BornNottinghamshire, England, 1724
DiedThornhill, (West Yorkshire), England, 21 April 1793
Reverend John Michell demonstrated the existence of binary stars and physical star clusters, predicted the existence of black holes, and made the first realistic estimate of the distance to a star, all major intellectual achievements for an eighteenth-century English scientist – clergyman.
Michell is thought to have been born in Nottinghamshire, perhaps on Christmas Day 1724, but that is uncertain. There are no portraits available, and only a brief description of him as “a little short man, of a black complexion, and fat” exists in a contemporary diary. It is known that he married a Sarah Williamson in 1764 but that she died the next year.
In 1742 Michell became a student at Queens’ College, Cambridge University, from which he received his MA (1752) and BD (1761) degrees. During this time he held the first of several rectorships at churches in the region.
In 1767 Michell published a paper on...
- Cavendish, Henry (1798). “Experiments to determine the Density of the Earth.” Philosophical Transactions of the Royal Society of London 88: 469–526.Google Scholar
- Clerke, Agnes M. (1921–1922). “Michell, John.” In Dictionary of National Biography, edited by Sir Leslie Stephen and Sir Sidney Lee, Vol. 13, pp. 333–334. London: Oxford University Press.Google Scholar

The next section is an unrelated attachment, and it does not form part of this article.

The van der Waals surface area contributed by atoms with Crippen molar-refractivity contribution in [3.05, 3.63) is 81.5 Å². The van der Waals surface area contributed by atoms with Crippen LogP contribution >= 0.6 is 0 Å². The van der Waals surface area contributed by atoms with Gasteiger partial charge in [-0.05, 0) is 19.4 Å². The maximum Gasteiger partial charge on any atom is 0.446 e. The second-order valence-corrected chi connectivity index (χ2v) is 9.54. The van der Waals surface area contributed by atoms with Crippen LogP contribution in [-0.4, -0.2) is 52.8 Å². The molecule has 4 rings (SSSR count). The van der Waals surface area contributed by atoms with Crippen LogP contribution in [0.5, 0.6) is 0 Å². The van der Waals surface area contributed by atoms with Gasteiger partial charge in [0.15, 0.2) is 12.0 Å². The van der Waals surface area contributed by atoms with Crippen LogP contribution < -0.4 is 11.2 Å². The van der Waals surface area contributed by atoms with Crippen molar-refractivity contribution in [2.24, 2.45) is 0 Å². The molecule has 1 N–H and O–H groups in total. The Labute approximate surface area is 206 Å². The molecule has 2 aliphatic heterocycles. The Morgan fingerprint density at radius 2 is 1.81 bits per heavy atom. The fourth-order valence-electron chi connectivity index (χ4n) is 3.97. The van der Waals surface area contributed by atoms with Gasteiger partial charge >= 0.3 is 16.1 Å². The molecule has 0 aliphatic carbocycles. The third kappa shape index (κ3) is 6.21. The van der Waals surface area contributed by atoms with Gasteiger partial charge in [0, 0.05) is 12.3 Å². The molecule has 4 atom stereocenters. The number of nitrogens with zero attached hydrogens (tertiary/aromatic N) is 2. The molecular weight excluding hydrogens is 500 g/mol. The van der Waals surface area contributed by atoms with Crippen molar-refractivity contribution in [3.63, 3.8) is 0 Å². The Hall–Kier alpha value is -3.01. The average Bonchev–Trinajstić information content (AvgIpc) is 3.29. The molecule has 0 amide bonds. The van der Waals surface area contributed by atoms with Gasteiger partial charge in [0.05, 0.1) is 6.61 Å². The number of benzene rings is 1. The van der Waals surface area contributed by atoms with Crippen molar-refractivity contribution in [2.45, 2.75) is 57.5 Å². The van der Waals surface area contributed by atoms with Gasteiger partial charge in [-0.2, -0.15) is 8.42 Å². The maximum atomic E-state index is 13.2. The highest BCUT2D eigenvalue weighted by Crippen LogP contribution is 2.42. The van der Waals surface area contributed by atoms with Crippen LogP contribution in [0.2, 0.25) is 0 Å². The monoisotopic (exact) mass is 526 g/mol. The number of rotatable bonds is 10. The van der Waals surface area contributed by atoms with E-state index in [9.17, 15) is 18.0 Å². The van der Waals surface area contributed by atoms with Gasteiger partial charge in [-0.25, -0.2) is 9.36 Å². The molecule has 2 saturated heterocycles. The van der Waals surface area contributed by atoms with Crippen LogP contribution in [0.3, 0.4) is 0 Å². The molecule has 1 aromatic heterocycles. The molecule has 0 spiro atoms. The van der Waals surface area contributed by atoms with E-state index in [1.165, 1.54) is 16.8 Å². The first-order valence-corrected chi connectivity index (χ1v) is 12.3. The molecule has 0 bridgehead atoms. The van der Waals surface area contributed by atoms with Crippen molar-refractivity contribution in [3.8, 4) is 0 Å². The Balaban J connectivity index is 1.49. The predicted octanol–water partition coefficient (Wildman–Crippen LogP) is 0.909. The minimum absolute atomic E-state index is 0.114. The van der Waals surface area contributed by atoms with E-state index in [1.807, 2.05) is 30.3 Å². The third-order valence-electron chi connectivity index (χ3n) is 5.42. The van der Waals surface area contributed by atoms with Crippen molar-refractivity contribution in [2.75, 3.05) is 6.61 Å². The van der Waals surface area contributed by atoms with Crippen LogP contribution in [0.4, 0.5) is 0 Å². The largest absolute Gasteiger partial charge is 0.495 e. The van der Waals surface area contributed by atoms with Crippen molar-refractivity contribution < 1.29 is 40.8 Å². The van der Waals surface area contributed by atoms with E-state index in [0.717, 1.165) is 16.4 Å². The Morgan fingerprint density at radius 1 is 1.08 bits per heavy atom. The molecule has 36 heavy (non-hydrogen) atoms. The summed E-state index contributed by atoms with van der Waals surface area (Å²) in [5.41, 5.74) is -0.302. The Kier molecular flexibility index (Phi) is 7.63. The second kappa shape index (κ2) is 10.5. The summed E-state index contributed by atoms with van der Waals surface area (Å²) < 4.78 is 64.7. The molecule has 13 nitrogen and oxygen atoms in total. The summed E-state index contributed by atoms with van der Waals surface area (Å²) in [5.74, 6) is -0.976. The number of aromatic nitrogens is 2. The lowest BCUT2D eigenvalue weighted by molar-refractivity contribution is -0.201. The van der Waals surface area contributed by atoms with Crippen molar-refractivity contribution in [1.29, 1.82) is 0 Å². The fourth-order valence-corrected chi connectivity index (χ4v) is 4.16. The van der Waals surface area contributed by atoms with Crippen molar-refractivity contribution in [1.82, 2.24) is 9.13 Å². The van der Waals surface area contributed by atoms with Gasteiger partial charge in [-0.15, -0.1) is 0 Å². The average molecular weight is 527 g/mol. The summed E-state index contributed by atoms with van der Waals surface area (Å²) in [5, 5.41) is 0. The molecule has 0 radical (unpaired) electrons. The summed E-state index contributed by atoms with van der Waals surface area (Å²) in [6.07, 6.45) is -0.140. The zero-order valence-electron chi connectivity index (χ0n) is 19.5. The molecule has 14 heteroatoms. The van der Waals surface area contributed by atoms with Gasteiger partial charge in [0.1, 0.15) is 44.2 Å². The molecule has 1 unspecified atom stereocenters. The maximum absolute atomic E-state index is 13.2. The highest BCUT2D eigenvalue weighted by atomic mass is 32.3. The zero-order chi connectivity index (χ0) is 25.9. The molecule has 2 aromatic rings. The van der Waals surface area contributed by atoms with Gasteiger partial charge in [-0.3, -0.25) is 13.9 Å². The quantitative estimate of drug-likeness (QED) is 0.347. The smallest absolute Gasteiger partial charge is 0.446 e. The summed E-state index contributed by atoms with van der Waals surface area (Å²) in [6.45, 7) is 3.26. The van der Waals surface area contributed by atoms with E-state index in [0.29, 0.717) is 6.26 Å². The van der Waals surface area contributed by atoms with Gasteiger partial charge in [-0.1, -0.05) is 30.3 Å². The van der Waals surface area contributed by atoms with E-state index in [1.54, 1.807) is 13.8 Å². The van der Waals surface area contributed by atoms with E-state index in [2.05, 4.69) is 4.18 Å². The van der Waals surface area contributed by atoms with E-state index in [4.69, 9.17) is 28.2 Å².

- Michell, John (1760). “Conjectures concerning the cause, and Observations upon the Phaenomena of Earthquakes; particularly of that great Earthquake of the first of November, 1755, which proved so fatal to the City of Lisbon, and whose Effects were felt as far as Africa, and more or less throughout almost all Europe.” Philosophical Transactions of the Royal Society of London 51: 566–634.Google Scholar
- — (1767). “An Inquiry into the probable Parallax, and Magnitude, of the fixed Stars, from the Quantity of Light which they afford us, and the particular Circumstances of their Situation.” Philosophical Transactions of the Royal Society of London 57: 234–264.Google Scholar
- — (1784). “On the Means of discovering the Distance, Magnitude, & c. of the Fixed Stars, in consequence of the Diminution of the Velocity of their Light, in case such a Diminution should be found to take place in any of them, and such other Data should be procured from Observations, as would be farther necessary for that Purpose.” Philosophical Transactions of the Royal Society of London 74: 35–57.Google Scholar